I know it’s hard to believe people are doing their best when somebody cuts you off in traffic, you’re in line at the grocery store and people are tapping your foot because you need a price check on your grapefruit. Maybe you’re irritated because, like me, you’re standing in line at Starbucks and the clerk says they will be right with you, turns their back, cleans a couple of glasses, and then tells a coworker that they’re going on break and walks away. I think for most human beings with a decent amount of sense, any and all of these things would probably get you to the place where you think to yourself: that person is definitely not doing the best they can!
But the truth is we don’t know. In fact, in most of the interactions we have in our lives, we don’t have the full picture. I’d actually say we don’t have 95% of the picture most of the time, especially when it comes to others. I’m not saying that doesn’t stop us from creating stories that tell us this person is being mean to us, or taking things personally, and writing long, lavish scripts in our minds about why they’re doing this or that, what they think of us, and why we need to be treated better. Yeah, that’s the common theme from my life and I’m sure it is with many people.
But the truth is we don’t know what’s going on for them. That person at Starbucks might’ve had a brother who died recently. He might’ve had suicide attempts. He might have had an argument with his mother before he left the house. He might be unsure or uncertain of many different scenarios that I can write. I can write just as many stories about why he’s behaving as he is, as I can for why he is behaving in a way that is frustrating me. The truth is, if I’m going to create emotions with the story, why am I creating ones that hurt me in the first place? In fact, why am I creating stories at all? The truth is, I really don’t know what is going on for him.
I think this is important to remember. It’s not about giving somebody the benefit of the doubt. I’m not saying put on a happy face and like what a person does. I’m just saying you might actually not know. Understanding that real truth is not looking on the bright side of humanity, but instead, accepting that people really might be doing the best they can with the tools they have in the moment they’re in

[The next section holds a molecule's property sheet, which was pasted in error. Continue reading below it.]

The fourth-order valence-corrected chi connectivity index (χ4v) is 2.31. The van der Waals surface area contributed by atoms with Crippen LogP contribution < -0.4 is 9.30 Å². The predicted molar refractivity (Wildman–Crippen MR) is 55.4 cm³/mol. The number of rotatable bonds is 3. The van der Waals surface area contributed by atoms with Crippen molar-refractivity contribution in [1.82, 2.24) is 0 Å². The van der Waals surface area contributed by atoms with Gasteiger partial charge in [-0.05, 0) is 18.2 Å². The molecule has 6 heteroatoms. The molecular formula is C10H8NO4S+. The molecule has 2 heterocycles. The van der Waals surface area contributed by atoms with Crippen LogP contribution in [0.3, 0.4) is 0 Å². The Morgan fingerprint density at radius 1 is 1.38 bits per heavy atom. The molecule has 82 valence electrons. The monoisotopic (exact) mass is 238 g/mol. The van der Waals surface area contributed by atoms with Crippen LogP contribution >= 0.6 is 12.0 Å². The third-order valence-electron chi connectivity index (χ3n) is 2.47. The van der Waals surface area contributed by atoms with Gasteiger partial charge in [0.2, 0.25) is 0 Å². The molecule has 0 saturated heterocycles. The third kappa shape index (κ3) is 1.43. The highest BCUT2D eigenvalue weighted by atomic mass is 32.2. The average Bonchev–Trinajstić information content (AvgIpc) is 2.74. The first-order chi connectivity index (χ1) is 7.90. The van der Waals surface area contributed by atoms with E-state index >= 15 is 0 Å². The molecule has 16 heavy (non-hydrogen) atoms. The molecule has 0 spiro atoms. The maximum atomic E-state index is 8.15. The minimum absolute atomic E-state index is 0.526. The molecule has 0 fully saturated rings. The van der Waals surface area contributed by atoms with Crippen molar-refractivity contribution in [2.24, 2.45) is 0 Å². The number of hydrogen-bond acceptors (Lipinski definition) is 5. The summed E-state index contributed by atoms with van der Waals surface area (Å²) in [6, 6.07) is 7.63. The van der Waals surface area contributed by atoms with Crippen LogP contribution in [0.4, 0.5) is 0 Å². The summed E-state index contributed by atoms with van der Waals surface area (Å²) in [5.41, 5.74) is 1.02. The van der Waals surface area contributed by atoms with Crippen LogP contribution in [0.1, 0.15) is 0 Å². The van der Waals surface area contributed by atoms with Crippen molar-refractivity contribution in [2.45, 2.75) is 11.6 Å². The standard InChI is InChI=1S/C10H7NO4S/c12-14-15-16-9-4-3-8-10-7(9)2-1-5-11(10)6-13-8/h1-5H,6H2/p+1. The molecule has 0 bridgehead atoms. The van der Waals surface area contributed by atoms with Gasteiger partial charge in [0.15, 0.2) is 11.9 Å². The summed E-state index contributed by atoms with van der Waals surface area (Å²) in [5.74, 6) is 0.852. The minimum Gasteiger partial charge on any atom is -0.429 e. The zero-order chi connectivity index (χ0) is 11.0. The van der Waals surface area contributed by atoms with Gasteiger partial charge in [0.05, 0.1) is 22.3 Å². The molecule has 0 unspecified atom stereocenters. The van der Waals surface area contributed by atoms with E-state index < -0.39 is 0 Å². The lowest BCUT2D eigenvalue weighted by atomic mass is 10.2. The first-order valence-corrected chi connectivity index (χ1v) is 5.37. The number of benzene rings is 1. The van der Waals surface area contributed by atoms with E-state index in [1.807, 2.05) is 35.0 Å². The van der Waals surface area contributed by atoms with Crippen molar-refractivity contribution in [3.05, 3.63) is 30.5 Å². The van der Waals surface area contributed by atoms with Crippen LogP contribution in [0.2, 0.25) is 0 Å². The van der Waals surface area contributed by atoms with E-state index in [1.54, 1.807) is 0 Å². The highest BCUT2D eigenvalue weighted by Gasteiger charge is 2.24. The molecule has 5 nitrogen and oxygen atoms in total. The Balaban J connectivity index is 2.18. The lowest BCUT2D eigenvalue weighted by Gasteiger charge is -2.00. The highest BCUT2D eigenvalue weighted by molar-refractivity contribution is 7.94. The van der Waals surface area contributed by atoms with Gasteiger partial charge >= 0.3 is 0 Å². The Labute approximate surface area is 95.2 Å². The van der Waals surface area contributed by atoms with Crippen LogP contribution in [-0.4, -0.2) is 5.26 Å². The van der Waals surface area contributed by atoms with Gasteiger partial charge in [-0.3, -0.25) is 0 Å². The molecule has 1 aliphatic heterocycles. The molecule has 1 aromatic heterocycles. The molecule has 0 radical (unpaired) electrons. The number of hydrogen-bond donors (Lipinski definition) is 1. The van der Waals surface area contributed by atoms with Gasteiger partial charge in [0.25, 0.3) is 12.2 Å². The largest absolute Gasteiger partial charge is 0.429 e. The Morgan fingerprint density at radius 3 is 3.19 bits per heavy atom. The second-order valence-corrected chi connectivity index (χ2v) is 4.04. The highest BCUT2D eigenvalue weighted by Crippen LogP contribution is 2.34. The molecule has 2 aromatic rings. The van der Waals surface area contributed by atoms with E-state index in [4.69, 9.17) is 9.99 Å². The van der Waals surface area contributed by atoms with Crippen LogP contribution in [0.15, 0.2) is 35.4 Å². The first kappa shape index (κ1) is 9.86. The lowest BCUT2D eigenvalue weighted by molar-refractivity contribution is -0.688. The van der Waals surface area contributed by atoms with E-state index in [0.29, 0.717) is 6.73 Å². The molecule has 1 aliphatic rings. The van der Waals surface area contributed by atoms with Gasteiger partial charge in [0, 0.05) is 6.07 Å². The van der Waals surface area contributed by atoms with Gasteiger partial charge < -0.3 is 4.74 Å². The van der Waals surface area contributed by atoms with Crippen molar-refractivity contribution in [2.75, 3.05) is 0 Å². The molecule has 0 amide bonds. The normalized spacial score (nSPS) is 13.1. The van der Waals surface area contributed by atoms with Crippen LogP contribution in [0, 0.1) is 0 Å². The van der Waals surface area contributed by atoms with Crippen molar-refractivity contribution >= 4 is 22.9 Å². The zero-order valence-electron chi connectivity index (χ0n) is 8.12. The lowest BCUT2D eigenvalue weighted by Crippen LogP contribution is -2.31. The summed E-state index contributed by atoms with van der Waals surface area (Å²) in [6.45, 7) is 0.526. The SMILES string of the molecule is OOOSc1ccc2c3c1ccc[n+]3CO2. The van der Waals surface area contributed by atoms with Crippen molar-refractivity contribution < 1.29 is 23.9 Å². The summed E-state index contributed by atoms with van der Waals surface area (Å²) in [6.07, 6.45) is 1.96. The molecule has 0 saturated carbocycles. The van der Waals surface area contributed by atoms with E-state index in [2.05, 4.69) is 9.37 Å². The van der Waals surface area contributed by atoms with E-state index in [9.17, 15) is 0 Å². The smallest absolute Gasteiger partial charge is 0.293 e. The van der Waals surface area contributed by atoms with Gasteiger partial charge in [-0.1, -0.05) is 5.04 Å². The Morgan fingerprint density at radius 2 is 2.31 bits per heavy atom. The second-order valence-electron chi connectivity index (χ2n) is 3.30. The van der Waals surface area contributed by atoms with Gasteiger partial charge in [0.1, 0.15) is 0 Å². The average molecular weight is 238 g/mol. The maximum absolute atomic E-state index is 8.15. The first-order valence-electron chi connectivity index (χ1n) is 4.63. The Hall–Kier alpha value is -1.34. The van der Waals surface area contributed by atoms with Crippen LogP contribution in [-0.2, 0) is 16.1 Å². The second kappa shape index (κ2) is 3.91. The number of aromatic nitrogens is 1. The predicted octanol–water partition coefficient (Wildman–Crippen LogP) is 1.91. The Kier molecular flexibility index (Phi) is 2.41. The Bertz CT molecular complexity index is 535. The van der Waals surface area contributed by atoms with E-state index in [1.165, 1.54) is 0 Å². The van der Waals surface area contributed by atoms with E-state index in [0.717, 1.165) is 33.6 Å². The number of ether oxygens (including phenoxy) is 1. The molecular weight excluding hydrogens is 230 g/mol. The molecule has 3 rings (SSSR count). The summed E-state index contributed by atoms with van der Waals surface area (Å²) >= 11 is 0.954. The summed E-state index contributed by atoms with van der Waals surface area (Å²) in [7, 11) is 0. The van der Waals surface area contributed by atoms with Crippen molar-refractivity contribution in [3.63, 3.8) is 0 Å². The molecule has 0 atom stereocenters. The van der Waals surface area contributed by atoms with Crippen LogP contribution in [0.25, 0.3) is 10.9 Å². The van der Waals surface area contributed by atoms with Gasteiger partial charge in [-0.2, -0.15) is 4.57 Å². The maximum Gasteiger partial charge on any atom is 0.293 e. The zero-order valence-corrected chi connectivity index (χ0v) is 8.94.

Brene Brown, a researcher, storyteller and social worker, wrote a book called Rising Strong. In this book, she talks about getting hooked by thinking that we know what other people are thinking of doing. She talks about her own discussions with her psychiatrist after meeting people that have annoyed her and how her psychiatrist said, “Don’t you think people are doing the best they can?” Her answer was a resounding no! That is, it was until she started talking to enough people. She said most people used qualifiers like: “I know it’s really hard to believe…,” or “I know it’s gonna’ sound crazy, but…” And then go on to say that most of the time they believe that people are doing what they can do with what they have.
When we think this way, it actually changes your emotional response to difficult situations. See this as a side benefit, or maybe even the main reason why you’re doing it. But, it’s probably still best to try and make a connection with people who maybe aren’t your favorite. But, at least this perspective can help you keep yourself from getting hooked by the Starbucks employee who decided to take a break right in your face.
What do you tell yourself to keep from getting ‘hooked’ in situations like this? Let me know in the comments, below.
If you would like to learn tools and skills to help you improve your emotional aptitude, reduce your emotional isolation, lessen your avoidance of shame, fear, and anxiety, and enable yourself to reach your goals, break old habits, or create new ones, I can help. I provide emotional resilience coaching, so you can achieve your goals. We can meet either virtually or in person at my office in Waterbury, Vermont. Just click the button or the link below for a free consultation and let’s talk.
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